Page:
• Adding barrel length slows a bullet down if the powder is burnt off before the bullet reaches the end of the barrel. How long before determines how much the round is slowed. Pistol ammo made with fast burning powder and made for short pistol barrels has less velocity shot from a rifle length barrel. Shooting a 9mm round loaded to be shot from a 5-inch pistol barrel is slower out of a 10+ inch rifle. The extra rifling creates drag on the round.

  10. In addressing subsonic with use of suppressors, H&K had an integrated silencer with their HK MP5 series. Because 9mm is a subsonic round the report from the gun being fired was suppressed to the point that the cycling of the bolt was louder than the firing. This made it ideal for close quarter hostage and counter-terrorism operations. Now with ammunition that is supersonic, the report is louder, mainly from the shockwave created by the bullet. Suppressors are not silencers and their use in the tactical sense is to muffle the report of the weapon. In longer range scenarios, since sound is measured in dBs which means the energy is an exponential loss with greater distance the distance a theroetical enemy has to be to hear and then locate the firing position is greatly reduced as opposed to a normal firing report.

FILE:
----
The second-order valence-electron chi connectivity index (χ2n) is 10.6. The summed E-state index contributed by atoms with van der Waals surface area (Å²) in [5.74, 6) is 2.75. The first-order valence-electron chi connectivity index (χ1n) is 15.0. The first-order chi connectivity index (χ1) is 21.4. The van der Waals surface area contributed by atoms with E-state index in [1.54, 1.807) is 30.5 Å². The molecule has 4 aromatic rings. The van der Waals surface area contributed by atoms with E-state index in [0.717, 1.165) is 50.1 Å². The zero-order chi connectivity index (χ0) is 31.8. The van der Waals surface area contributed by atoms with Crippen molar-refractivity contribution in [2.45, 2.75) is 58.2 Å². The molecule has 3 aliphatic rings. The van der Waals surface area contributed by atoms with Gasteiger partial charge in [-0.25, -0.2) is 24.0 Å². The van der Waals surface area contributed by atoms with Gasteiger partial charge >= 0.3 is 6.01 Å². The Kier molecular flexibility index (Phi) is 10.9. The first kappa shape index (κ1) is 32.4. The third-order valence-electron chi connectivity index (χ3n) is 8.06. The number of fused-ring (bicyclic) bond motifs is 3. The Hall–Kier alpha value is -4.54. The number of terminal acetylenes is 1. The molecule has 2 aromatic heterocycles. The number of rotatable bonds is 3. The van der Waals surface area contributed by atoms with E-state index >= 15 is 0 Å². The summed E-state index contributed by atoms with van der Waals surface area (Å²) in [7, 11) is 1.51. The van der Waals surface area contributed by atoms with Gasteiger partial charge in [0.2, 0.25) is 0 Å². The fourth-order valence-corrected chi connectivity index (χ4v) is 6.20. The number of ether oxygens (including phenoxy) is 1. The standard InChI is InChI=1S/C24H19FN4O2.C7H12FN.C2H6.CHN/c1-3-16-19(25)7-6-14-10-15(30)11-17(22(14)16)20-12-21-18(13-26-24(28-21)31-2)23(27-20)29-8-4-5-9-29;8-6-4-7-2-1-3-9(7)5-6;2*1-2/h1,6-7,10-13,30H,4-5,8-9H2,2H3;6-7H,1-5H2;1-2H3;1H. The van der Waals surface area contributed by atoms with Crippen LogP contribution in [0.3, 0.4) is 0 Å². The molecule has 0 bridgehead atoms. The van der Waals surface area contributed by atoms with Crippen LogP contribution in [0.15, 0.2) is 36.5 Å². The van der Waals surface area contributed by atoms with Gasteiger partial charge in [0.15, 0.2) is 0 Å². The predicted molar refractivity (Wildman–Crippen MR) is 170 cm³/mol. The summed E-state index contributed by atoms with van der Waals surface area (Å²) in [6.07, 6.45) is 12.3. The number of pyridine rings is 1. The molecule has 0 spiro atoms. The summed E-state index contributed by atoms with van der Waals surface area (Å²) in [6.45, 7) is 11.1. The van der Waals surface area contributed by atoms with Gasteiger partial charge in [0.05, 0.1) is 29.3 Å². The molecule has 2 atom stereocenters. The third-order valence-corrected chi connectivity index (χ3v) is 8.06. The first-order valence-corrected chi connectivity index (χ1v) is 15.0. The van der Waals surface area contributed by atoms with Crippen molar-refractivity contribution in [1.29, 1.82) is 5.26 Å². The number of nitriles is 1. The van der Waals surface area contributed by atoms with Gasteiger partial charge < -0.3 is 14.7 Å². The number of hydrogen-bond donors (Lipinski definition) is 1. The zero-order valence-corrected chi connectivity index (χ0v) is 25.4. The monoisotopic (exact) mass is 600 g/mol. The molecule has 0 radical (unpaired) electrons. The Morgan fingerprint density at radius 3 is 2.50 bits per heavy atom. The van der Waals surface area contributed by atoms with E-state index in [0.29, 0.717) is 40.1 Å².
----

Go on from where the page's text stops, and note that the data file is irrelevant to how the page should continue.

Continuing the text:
• Slight amendment to what I said about the noise. Blast noise is reduced, not bullet flight noise. A supersonic round makes a shockwave that is audible If you’re close as opposed to subsonic, but supersonic rounds usually have more powder behind them increasing the amount of gasses and hence more noise. For example a .22 rifle is pretty quiet comparatively when being shot next to a 30-06.

    • Slight correction: Most 9×19 Parabellum rounds are just slightly supersonic (1200-1400 fps). 1100 fps is the transonic threshold. The HK MP5 SD variant with the integral suppressor used small holes drilled in the barrel to slow down the bullet to subsonic velocity (approx 950 fps), and the common supression baffling followed that. This is what allowed the MP5 SD variant to shoot so quietly that the bolt cycling was more noticeable to the user than the report.